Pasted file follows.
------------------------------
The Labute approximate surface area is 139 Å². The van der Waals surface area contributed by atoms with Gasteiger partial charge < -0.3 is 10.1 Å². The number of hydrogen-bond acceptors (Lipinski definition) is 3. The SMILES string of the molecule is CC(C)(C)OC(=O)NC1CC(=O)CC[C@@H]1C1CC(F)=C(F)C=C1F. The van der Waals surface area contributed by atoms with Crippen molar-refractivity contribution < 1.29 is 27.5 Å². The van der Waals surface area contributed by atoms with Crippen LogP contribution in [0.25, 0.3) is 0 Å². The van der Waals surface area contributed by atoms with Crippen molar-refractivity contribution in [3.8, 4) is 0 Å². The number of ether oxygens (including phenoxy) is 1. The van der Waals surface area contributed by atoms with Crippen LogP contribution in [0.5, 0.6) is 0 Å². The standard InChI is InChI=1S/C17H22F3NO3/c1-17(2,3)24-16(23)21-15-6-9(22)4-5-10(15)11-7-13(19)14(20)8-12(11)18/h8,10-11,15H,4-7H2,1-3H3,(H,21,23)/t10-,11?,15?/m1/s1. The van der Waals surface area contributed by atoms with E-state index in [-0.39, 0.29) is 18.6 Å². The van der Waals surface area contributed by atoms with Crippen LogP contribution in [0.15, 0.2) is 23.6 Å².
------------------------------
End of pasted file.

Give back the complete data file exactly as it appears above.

The Labute approximate surface area is 139 Å². The van der Waals surface area contributed by atoms with Gasteiger partial charge < -0.3 is 10.1 Å². The number of hydrogen-bond acceptors (Lipinski definition) is 3. The SMILES string of the molecule is CC(C)(C)OC(=O)NC1CC(=O)CC[C@@H]1C1CC(F)=C(F)C=C1F. The van der Waals surface area contributed by atoms with Crippen molar-refractivity contribution < 1.29 is 27.5 Å². The van der Waals surface area contributed by atoms with Crippen LogP contribution in [0.25, 0.3) is 0 Å². The van der Waals surface area contributed by atoms with Crippen molar-refractivity contribution in [3.8, 4) is 0 Å². The number of ether oxygens (including phenoxy) is 1. The van der Waals surface area contributed by atoms with Crippen LogP contribution in [0.5, 0.6) is 0 Å². The standard InChI is InChI=1S/C17H22F3NO3/c1-17(2,3)24-16(23)21-15-6-9(22)4-5-10(15)11-7-13(19)14(20)8-12(11)18/h8,10-11,15H,4-7H2,1-3H3,(H,21,23)/t10-,11?,15?/m1/s1. The van der Waals surface area contributed by atoms with E-state index in [-0.39, 0.29) is 18.6 Å². The van der Waals surface area contributed by atoms with Crippen LogP contribution in [0.15, 0.2) is 23.6 Å².